3D interaction techniques are an essential element of any virtual environment. Their intuitiveness and unobtrusiveness are crucial factors for their acceptance by the end-users. Hence, the selection of the right input devices and interaction methods is important for a successful virtual reality system. VR-OOS aims to provide a flexible and safe environment for planning, analysis and training of on-orbit servicing tasks, and the design and development of a 3D user interface (3D UI) is an important prerequisite. In order to realize this, SC-SRV is developing the necessary components for an effective 3D UI, which includes input devices and interaction techniques for the purpose of manipulation, navigation and system control in the virtual environment.
Fig.: A user grasping a virtual object.
Fig.: A user grasping a virtual object (close up).
Fig.: Two interaction methods exploiting a finger-tracking device.
Selection and manipulation tasks are the most fundamental tasks for both physical and virtual environments. The quality of the input devices and interaction techniques that allow the manipulation of 3D virtual objects has a significant effect on the quality of entire 3DUI. For the purpose of tele-operation tasks, a sophisticated bi-manual haptic feedback device [link] is being developed at the Robotics and Mechatronics Institute. In addition to this, we are investigating different interaction methods, such as the use of a light-weight finger-tracking device, psuedo-haptic and multimodal approaches to improve the selection and manipulation of virtual objects. For instance, we focus on improving finer manipulation stages such as improving awareness of slip when holding a virtual object. These methods are especially useful during scenarios, such as planning, analysis, design review or training using VR-OOS.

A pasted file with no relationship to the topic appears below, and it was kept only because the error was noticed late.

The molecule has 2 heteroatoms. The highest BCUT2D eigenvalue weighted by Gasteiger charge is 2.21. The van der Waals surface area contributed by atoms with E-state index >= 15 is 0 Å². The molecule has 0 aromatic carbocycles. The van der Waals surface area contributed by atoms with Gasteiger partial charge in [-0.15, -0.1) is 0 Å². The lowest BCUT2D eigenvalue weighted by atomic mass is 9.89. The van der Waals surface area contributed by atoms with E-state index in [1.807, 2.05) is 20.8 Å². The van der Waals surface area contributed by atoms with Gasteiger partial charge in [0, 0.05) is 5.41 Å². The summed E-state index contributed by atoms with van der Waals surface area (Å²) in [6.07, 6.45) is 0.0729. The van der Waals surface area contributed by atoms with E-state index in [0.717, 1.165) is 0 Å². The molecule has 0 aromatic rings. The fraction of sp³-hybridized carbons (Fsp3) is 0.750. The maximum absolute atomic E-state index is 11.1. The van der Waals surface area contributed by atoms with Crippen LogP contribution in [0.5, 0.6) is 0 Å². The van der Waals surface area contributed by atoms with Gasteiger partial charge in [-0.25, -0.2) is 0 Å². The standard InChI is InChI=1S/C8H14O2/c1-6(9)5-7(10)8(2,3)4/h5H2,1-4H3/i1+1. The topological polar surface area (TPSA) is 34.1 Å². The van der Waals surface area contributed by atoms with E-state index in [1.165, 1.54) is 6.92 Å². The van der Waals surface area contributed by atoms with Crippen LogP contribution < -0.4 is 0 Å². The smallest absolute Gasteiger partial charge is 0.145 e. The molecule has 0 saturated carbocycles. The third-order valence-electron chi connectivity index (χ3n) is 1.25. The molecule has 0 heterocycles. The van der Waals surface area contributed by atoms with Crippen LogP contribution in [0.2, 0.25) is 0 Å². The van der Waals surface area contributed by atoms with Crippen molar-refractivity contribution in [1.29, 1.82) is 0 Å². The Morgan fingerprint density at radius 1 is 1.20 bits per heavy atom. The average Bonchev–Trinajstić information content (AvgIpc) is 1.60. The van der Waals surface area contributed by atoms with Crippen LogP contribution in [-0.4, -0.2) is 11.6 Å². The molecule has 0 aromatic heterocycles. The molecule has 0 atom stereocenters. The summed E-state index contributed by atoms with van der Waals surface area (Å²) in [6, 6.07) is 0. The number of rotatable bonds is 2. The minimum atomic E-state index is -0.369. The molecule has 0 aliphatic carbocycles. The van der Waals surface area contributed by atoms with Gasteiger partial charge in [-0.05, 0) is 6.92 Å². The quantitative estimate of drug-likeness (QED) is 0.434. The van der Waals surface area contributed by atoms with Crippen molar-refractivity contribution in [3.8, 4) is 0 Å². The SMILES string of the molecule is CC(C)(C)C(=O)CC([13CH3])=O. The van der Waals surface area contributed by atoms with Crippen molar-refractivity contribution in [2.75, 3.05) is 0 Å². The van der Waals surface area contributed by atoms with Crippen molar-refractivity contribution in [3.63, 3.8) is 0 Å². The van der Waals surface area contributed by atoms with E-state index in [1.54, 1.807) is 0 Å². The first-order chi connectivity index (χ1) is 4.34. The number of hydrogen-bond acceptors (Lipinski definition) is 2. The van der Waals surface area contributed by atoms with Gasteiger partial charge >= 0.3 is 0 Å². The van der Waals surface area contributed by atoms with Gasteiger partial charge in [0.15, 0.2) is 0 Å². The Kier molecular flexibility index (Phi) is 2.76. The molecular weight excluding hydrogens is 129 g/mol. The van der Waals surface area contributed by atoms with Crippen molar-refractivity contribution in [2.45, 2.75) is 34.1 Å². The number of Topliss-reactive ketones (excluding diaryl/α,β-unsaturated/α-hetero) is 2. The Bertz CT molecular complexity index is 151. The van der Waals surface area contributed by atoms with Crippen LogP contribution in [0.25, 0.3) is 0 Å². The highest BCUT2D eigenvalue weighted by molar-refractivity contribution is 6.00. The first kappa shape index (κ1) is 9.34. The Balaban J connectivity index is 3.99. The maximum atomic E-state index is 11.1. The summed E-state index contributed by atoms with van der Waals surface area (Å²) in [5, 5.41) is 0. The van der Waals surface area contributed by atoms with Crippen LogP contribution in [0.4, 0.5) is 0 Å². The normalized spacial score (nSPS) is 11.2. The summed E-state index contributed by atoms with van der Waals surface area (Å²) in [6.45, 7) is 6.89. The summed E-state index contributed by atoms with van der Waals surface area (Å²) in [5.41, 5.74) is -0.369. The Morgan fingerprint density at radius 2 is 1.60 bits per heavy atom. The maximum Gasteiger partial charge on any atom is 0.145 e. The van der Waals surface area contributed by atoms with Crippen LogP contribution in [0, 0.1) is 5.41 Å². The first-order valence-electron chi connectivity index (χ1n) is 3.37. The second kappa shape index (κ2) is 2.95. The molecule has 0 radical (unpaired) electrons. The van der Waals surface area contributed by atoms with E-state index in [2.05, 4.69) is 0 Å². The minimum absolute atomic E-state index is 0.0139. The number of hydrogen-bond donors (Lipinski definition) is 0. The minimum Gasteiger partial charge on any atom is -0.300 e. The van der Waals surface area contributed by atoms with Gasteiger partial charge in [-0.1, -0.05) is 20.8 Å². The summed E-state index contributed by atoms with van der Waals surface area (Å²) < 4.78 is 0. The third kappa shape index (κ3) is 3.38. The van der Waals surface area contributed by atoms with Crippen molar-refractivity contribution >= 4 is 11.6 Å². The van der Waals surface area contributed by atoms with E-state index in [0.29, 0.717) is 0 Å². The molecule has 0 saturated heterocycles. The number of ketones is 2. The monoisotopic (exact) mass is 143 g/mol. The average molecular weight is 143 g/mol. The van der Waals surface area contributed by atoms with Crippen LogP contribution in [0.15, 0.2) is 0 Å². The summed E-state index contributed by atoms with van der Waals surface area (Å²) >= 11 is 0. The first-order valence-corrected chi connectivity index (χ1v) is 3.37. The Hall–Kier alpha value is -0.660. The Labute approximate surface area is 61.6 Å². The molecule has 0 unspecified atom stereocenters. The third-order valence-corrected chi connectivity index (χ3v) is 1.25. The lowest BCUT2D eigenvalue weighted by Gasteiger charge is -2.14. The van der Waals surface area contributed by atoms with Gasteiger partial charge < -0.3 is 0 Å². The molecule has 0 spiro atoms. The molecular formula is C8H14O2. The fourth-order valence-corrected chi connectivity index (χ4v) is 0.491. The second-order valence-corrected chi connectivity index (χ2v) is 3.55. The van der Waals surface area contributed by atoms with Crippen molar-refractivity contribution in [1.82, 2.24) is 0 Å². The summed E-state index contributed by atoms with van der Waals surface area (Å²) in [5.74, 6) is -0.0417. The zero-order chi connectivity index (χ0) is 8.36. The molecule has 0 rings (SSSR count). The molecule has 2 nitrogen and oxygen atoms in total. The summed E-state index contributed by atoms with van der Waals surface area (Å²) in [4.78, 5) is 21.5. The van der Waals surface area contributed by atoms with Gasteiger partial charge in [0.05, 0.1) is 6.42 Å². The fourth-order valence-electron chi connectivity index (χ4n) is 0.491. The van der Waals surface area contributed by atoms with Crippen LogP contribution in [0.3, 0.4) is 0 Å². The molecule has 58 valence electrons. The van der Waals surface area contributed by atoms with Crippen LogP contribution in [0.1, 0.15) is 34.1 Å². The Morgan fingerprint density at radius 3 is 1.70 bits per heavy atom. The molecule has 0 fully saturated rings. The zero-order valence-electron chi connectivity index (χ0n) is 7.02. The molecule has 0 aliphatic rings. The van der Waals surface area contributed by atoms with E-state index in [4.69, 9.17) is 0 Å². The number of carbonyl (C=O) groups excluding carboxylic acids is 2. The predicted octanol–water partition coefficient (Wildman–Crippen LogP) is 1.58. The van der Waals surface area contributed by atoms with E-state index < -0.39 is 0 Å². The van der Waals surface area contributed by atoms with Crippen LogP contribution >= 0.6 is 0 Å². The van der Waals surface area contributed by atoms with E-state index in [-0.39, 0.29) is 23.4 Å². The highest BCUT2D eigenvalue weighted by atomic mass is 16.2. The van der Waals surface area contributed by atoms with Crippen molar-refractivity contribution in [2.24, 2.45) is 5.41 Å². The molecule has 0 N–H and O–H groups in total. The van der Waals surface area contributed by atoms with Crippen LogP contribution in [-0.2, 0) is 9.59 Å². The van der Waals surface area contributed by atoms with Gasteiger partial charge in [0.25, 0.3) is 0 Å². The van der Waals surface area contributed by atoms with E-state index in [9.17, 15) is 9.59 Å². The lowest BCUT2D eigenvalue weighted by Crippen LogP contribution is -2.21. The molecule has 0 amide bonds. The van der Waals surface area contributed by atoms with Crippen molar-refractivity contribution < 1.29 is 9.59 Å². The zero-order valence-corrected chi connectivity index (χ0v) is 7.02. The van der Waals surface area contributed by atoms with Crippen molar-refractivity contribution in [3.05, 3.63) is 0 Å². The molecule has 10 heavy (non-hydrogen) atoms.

[video: manipulating the MLI] (coming soon...)
Navigation is the process of moving through an environment for exploration or towards a target destination. In virtual environments, navigation usually involves changing the viewpoint within the virtual environment towards the target. Various travel techniques (e.g., gaze-directed steering, pointing/gesture steering, selection) and navigation aids (e.g., 3D maps, WIM, agents) within virtual enviroments have been researched to satisfy different application needs. The design and selection of effective navigation techniques in VR is influenced by factors, such as input devices, system and application level requirements and human factors. Moreover, navigation should be easily integrated with other interaction techniques in the application. In VR-OOS, we explore, design and evaluate navigation techniques using different interaction devices, such as a tracked joystick, gesture based steering using hand tracking or gamepad. For example, we explore how a hand-controlled 'hover' mode can reduce the dependency on buttons on the interaction device.
System control techniques allow us to send commands to an application, change a mode, or modify a parameter. Examples of such techniques for 2D interfaces include pull-down or pop-up menus, toolboxes, palettes, etc. System control interfaces for 3D UI are not trivial and is another important research aspect especially for immersive virtual environments (IVE), such as VR-OOS. In VR-OOS, users have to deal with 6-DOF input opposed to 2-DOF on the desktop. For an effective system control in IVEs, it is critical to allow a continuous interaction flow and preserve the immersion, for instance the user does not want to walk out and press a key on the keyboard or use the mouse just to change a few parameters of the running system. Therefore, we are exploring various multimodal system control techniques that use multiple channels to efficiently control a system from within the immersive virtual environment. These include, for example, 3D menus, speech and gesture.